Boston was a major center for immigration in the 19th century due to its large seaport. Nativist and anti-Catholic sentiment was strong, especially among working-class men whose jobs and wages were threatened by an influx of poor Irish immigrants. On Broad Street, it was common for groups of nativist Yankees to vandalize Irish homes and attack lone Irishmen. In 1832, Mayor Charles Wells received a petition "praying that some measures may be taken to suppress the dangerous riots, routs, and tumultuous assemblies in and about Broad Street."
At the time of this particular riot, nearly all of Boston's firefighters were volunteers. The city had a policy of paying whichever company was first to arrive on the scene. As a result, the volunteer fire companies were intensely competitive, as well as notoriously undisciplined, and often fought with each other. In 1834 the entire company attached to Engine 13 was dismissed for disorderly conduct. The volunteers were nearly all working-class "Yankees", meaning American-born Protestants. Boston also had no police department, only a City Marshal with a small number of night watchmen.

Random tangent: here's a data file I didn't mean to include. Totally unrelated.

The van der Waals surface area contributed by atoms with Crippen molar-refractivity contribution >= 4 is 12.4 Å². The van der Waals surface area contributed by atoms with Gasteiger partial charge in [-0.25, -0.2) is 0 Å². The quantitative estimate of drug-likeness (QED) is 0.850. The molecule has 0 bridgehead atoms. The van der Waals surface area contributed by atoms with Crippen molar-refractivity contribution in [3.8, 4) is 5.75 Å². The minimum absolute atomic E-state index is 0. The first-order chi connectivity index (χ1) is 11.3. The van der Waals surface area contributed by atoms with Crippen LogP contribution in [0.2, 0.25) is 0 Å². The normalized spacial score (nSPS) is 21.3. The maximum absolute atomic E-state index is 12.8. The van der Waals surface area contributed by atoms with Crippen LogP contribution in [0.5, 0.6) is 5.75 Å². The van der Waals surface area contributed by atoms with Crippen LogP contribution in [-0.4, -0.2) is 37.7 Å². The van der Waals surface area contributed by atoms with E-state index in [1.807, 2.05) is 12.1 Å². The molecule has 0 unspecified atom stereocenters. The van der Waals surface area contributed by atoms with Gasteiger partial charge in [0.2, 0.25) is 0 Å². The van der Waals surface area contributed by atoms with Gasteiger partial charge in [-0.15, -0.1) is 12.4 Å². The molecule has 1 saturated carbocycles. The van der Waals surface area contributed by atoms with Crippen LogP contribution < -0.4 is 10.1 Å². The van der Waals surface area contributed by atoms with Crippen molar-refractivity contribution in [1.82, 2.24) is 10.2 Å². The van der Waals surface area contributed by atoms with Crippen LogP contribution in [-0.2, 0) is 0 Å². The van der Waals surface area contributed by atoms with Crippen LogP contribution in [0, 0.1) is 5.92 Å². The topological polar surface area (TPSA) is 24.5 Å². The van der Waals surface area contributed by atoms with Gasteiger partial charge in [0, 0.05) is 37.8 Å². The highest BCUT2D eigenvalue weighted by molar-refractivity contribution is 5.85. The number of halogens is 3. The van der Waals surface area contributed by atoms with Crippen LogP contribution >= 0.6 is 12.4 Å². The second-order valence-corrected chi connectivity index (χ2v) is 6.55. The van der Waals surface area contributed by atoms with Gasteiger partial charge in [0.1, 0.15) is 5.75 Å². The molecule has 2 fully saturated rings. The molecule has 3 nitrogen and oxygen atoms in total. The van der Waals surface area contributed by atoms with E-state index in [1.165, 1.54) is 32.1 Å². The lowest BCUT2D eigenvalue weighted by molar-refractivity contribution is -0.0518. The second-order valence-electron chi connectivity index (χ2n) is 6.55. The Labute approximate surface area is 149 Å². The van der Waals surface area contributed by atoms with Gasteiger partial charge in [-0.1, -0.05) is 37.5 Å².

The June 11 riot started when a group of Yankee firefighters who were ending their shift encountered a large procession of Irish heading to a funeral. One of the Yankees, who was reportedly drunk, shoved on of the Irish and a general melee ensued. Although no immediate deaths resulted from the violence, a Yankee fireman was knocked unconscious, and false reports of his death caused the rioting to escalate. A local paper announced the following Monday, "There have been many battered and broken heads, and many bodily bruises; but we are inclined to believe there has been no actual loss of life."